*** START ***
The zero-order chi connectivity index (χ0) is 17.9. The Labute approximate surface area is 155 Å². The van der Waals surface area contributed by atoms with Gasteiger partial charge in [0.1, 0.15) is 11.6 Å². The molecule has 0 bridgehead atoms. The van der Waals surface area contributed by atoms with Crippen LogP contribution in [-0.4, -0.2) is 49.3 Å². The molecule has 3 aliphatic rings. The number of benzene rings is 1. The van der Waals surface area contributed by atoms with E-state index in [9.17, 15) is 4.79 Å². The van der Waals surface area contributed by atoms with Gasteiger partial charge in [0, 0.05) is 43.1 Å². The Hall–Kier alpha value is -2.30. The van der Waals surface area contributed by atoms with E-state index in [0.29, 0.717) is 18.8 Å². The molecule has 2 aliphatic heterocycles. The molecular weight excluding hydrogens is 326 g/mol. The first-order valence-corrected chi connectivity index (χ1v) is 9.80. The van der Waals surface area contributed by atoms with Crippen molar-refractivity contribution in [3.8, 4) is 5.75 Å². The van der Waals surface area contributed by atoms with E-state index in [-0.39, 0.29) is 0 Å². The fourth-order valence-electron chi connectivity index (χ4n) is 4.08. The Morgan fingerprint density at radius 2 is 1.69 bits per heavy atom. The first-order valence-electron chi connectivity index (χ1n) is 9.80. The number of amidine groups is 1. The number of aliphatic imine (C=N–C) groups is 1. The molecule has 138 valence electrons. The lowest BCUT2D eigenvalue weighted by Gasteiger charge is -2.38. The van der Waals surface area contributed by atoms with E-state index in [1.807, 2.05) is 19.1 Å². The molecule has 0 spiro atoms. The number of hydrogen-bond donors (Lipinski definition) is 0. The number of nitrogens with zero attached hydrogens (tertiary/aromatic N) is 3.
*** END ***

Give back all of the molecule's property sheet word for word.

The zero-order chi connectivity index (χ0) is 17.9. The Labute approximate surface area is 155 Å². The van der Waals surface area contributed by atoms with Gasteiger partial charge in [0.1, 0.15) is 11.6 Å². The molecule has 0 bridgehead atoms. The van der Waals surface area contributed by atoms with Crippen LogP contribution in [-0.4, -0.2) is 49.3 Å². The molecule has 3 aliphatic rings. The number of benzene rings is 1. The van der Waals surface area contributed by atoms with E-state index in [9.17, 15) is 4.79 Å². The van der Waals surface area contributed by atoms with Gasteiger partial charge in [0, 0.05) is 43.1 Å². The Hall–Kier alpha value is -2.30. The van der Waals surface area contributed by atoms with E-state index in [0.29, 0.717) is 18.8 Å². The molecule has 2 aliphatic heterocycles. The molecular weight excluding hydrogens is 326 g/mol. The first-order valence-corrected chi connectivity index (χ1v) is 9.80. The van der Waals surface area contributed by atoms with Crippen molar-refractivity contribution in [3.8, 4) is 5.75 Å². The van der Waals surface area contributed by atoms with E-state index in [-0.39, 0.29) is 0 Å². The fourth-order valence-electron chi connectivity index (χ4n) is 4.08. The Morgan fingerprint density at radius 2 is 1.69 bits per heavy atom. The first-order valence-electron chi connectivity index (χ1n) is 9.80. The number of amidine groups is 1. The number of aliphatic imine (C=N–C) groups is 1. The molecule has 138 valence electrons. The lowest BCUT2D eigenvalue weighted by Gasteiger charge is -2.38. The van der Waals surface area contributed by atoms with E-state index in [1.807, 2.05) is 19.1 Å². The molecule has 0 spiro atoms. The number of hydrogen-bond donors (Lipinski definition) is 0. The number of nitrogens with zero attached hydrogens (tertiary/aromatic N) is 3.